This approach attempts to operate against the grain of the current neoliberalization
of the academy.
Dominant trajectories of theorizing, including the most mainstreamed critical
approaches, are being called on to decenter so that a broader range of thinkers can
also occupy spaces on a more democratized landscape that can be reconfigured as
‘ex-centric’ (Bhabha, 1994: 6). In such a context, multivocal and intercultural prac-
tices of theorizing and thinking about theory may encourage cross-hemispheric
dialogues that lead to new questions and hybrid perspectives. Cross-fertilizations
of this sort set the stage for extending and building upon the promising trend
reflected in the ways that more diverse theoretical interlocutors are being engaged
in anthropological analyses and in the metaphoric conversations imagined in the
different genres of anthropological writing – ethnographies, essays, creative non-
fiction, fiction, and memoirs (Waterston and Vesperi, 2011; Harrison, 2012b).
Over the past decade and more, anthropological texts have brought, for instance,
Wittgenstein into conversation with Das (1998, 2006), Foucault and Agamben with
Harrison 163

Mbembe (Comaroff and Comaroff, 2011), Mbembe with Caribbean and

Caribbeanist theorists (Thomas, 2011), and Foucault and other prestigious aca-
demic scholars with vernacular philosophers on the frontlines of war and shadow
economies in the Global South (Nordstrom, 2011 [2009]). Conversations like these
are among the trends contributing to the current theoretical moment and discursive
This is a favorable time to think in more critical ways about the ‘theory-work’
(Comaroff and Comaroff, 2011: 48) that anthropologists perform in diverse sites,
situated as they are within domestic and international divisions of intellectual labor
(Harrison, 2012a). Over the past few decades, anthropologists have witnessed some
important shifts that have cleared the ground for the present moment. Feminist
scholarship, including that associated with multiracial feminisms, has had a major
impact on the humanities, social sciences, and sciences (e.g. Harding, 2006).
Cultural studies, critical race theory, ethnic studies and related minoritized and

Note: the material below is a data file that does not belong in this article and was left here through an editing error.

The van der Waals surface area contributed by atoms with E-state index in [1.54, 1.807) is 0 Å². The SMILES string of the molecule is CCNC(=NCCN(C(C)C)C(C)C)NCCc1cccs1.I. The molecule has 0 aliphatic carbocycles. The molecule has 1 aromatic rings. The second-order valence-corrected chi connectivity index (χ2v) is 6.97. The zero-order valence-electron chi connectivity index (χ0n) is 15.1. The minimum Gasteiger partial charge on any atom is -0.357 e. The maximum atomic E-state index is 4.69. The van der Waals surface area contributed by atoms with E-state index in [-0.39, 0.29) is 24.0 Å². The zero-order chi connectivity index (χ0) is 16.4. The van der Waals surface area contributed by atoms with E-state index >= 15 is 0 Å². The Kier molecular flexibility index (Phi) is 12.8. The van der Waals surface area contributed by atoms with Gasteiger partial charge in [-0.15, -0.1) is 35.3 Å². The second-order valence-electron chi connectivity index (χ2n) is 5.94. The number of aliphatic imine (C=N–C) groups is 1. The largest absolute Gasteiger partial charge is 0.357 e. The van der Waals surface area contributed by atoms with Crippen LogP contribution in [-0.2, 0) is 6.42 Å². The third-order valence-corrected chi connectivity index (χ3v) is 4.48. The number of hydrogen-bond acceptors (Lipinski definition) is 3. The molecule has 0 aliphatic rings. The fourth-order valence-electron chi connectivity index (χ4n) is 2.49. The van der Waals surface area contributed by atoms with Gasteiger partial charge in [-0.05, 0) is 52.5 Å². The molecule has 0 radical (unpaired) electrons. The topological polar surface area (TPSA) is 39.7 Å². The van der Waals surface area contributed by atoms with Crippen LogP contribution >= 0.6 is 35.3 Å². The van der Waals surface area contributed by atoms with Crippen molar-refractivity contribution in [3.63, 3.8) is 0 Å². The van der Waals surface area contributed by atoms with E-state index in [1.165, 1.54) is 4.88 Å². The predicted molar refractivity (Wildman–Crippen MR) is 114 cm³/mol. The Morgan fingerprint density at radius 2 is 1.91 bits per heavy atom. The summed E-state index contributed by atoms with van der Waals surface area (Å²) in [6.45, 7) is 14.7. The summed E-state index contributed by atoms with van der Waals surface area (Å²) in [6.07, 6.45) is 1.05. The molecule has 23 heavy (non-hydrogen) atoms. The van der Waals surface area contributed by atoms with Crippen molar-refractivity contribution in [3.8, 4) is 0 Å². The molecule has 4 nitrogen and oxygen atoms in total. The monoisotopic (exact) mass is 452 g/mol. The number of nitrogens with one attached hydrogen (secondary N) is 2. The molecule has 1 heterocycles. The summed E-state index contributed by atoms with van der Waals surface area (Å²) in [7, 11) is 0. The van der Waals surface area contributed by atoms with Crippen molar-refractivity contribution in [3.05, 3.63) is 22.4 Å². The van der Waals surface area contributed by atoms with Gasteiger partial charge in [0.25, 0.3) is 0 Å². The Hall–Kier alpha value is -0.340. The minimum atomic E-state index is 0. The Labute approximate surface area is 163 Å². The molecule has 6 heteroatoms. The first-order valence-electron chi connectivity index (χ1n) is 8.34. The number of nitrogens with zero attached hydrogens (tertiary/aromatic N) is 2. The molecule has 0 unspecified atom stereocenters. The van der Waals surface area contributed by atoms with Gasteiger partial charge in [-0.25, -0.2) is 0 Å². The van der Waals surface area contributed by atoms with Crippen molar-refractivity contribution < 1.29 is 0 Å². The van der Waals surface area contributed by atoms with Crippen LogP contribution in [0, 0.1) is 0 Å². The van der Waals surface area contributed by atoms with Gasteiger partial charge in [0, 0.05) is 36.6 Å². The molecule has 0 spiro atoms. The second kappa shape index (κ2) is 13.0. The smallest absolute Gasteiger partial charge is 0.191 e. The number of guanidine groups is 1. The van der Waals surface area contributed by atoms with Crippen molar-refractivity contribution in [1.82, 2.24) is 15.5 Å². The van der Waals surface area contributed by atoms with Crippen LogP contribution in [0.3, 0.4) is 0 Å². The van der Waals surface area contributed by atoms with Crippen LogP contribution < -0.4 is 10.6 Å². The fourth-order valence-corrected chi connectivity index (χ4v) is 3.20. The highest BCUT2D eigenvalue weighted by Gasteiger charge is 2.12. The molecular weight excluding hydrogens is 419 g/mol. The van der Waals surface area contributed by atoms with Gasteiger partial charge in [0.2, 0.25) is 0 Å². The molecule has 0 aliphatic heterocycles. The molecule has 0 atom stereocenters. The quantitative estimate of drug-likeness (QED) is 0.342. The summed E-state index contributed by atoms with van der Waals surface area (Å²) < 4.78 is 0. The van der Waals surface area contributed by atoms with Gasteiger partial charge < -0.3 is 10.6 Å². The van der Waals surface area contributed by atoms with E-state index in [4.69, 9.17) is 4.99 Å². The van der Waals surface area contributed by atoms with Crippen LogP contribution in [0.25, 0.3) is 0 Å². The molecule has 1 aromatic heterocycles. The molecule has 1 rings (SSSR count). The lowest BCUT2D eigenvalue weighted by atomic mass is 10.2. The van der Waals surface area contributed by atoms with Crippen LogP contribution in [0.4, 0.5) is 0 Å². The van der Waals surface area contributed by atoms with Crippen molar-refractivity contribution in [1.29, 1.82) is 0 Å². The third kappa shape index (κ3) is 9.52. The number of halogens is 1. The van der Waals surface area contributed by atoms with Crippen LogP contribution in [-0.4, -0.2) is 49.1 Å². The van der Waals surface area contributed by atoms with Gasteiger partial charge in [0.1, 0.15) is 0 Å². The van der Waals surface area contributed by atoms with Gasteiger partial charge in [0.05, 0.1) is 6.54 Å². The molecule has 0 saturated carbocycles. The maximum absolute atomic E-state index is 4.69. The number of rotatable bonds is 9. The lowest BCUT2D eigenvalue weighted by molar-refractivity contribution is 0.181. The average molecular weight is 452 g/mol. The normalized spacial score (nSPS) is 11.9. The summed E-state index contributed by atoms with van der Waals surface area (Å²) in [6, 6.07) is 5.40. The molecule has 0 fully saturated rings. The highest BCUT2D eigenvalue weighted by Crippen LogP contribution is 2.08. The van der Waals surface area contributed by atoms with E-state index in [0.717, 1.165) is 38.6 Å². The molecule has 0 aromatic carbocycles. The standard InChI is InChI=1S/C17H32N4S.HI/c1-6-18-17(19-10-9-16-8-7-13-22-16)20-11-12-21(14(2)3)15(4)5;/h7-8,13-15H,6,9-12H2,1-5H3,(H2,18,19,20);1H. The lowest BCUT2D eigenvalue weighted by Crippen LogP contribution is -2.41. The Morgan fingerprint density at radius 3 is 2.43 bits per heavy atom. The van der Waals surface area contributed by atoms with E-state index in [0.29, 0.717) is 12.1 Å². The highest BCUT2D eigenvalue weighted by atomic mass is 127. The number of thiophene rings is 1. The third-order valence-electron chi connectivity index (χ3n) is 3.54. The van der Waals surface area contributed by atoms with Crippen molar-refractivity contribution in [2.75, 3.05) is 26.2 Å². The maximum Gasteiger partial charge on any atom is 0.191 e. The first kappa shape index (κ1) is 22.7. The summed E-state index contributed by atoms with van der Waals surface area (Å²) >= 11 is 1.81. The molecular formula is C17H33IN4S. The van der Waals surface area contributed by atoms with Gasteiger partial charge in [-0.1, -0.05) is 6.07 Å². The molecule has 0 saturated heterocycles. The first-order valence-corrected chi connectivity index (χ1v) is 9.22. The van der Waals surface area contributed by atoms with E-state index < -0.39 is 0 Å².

diasporic perspectives have also figured prominently. Postcolonial discourse, global
studies, and the turn toward postmodernism and poststructuralism (with their
rejection of totalizing grand narratives and emphasis on difference) have also
had important disciplinary and transdisciplinary impacts.
Confluences among these streams of thought set the stage for a number of
interventions that have reconfigured the field. These include projects that strive
to remake, recapture, and decolonize anthropology and its pursuit of social ana-
lysis (Rosaldo, 1993 [1989]; Fox, 1991; Harrison, 2010) and also projects that
affirm the validity of indigenous anthropology (Medicine, 2001), black feminist
anthropology (McClaurin, 2001), and world anthropologies (Ribeiro and Escobar,
2006). In these overlapping trends, the ‘coloniality’ (Ribeiro and Escobar, 2006:
15), Eurocentrism, and phallocentrism of much of hegemonic anthropology are
problematized, and epistemic diversity, in its varied domestic and international
permutations, is embraced as a matter of both principle and intellectual
The disciplinary outcomes of ‘mov[ing] the project of theory-making to an
‘‘ex-centric site’’’ (Comaroff and Comaroff, 2011: 3, quoting the postcolonial
literary critic Homi Bhabha, 1994: 6) is being considered in a number of intel-
lectual communities. Among them are feminist and minoritized scholars
often working as ‘outsiders within’ dominant North Atlantic traditions of
anthropology, as well as proponents of world anthropologies perspectives
(Collins, 1990; Harrison, 2008). The consolidation of this latter approach over
the past decade (Ribeiro and Escobar, 2006) has challenged much of the con-
ventional wisdom ultimately grounded in the dominance of northern metropol-
itan anthropologies, particularly US anthropology, which is embedded in a
global context marked by deep epistemological and structural ‘knowledge div-